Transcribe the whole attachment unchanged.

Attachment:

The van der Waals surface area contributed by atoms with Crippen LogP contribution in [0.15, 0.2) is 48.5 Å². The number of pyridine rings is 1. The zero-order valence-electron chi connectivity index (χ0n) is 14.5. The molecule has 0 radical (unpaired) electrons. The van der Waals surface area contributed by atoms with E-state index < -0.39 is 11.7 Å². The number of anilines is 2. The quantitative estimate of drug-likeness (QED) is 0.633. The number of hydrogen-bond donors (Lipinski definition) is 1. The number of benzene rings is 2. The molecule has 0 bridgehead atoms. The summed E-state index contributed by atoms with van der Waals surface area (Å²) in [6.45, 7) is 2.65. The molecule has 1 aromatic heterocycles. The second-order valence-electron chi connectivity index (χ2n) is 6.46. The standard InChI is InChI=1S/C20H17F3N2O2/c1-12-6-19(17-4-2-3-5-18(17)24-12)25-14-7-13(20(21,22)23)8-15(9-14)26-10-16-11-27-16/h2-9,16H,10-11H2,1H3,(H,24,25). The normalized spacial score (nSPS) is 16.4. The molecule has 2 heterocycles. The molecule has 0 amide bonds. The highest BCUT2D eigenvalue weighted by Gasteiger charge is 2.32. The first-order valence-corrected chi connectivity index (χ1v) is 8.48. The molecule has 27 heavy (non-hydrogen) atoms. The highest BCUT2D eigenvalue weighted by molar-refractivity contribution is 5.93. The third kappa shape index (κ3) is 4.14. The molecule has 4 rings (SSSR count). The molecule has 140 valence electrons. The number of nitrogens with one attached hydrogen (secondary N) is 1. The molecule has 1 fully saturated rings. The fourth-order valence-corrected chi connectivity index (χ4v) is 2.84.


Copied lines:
The van der Waals surface area contributed by atoms with Crippen LogP contribution in [0.15, 0.2) is 48.5 Å². The number of pyridine rings is 1. The zero-order valence-electron chi connectivity index (χ0n) is 14.5. The molecule has 0 radical (unpaired) electrons. The van der Waals surface area contributed by atoms with E-state index < -0.39 is 11.7 Å². The number of anilines is 2. The quantitative estimate of drug-likeness (QED) is 0.633. The number of hydrogen-bond donors (Lipinski definition) is 1. The number of benzene rings is 2. The molecule has 0 bridgehead atoms. The summed E-state index contributed by atoms with van der Waals surface area (Å²) in [6.45, 7) is 2.65. The molecule has 1 aromatic heterocycles. The second-order valence-electron chi connectivity index (χ2n) is 6.46. The standard InChI is InChI=1S/C20H17F3N2O2/c1-12-6-19(17-4-2-3-5-18(17)24-12)25-14-7-13(20(21,22)23)8-15(9-14)26-10-16-11-27-16/h2-9,16H,10-11H2,1H3,(H,24,25). The normalized spacial score (nSPS) is 16.4. The molecule has 2 heterocycles. The molecule has 0 amide bonds. The highest BCUT2D eigenvalue weighted by Gasteiger charge is 2.32. The first-order valence-corrected chi connectivity index (χ1v) is 8.48. The molecule has 27 heavy (non-hydrogen) atoms. The highest BCUT2D eigenvalue weighted by molar-refractivity contribution is 5.93. The third kappa shape index (κ3) is 4.14. The molecule has 4 rings (SSSR count). The molecule has 140 valence electrons. The number of nitrogens with one attached hydrogen (secondary N) is 1. The molecule has 1 fully saturated rings. The fourth-order valence-corrected chi connectivity index (χ4v) is 2.84.